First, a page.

With G. Cainelli and R. Ganau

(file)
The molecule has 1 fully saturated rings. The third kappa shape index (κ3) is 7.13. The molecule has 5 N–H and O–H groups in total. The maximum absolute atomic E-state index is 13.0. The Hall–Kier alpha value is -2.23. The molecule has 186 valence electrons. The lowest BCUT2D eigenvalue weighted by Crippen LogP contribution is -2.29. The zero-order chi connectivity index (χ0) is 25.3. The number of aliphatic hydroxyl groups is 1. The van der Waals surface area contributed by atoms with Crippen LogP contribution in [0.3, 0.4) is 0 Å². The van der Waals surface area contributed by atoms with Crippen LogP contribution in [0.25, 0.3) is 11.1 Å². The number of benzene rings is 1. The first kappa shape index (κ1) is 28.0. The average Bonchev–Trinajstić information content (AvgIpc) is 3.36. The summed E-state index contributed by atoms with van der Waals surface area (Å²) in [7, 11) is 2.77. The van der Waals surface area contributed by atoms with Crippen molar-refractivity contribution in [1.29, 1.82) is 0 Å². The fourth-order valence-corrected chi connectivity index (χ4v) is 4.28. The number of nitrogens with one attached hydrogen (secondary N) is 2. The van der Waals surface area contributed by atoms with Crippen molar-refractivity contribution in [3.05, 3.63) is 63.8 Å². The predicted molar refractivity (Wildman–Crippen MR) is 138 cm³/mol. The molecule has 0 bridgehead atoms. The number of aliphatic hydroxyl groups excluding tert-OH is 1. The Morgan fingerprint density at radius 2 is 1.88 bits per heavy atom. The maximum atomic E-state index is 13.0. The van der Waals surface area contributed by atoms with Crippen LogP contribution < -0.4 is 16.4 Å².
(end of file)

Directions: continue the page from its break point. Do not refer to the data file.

We study the persistent effects of the Enlightenment-inspired administrative reform implemented by the Habsburg Monarchy in 1755 to analyze current administrative efficiency differentials in public goods provision in Northern Italy. We exploit exogeneity in the frontier established in 1748 by the Treaty of Aix-la-Chapelle between the Habsburg-ruled Duchy of Milan and the neighboring territories ruled by the Savoy House. The Habsburgs extended to all land taxpayersthe right of electing local civil servants and deciding on taxation and public spending, while maintaining external monitoring and supervision through a state representative. By contrast, the municipalities ruled by the Savoy House were subject to a highly centralized system in which local civil servants were nominated by and under the control of the Intendant, who was appointed directly by the King. Using spatial regression discontinuity and employing an original dataset combining current and historical municipality-level data, we find a persistent positive effect of the Habsburg reform on current administrative efficiency in public goods provision. We interpret our results through a model of persistence of an administrative tradition driven by a within-institution “bureaucracy enculturation” mechanism.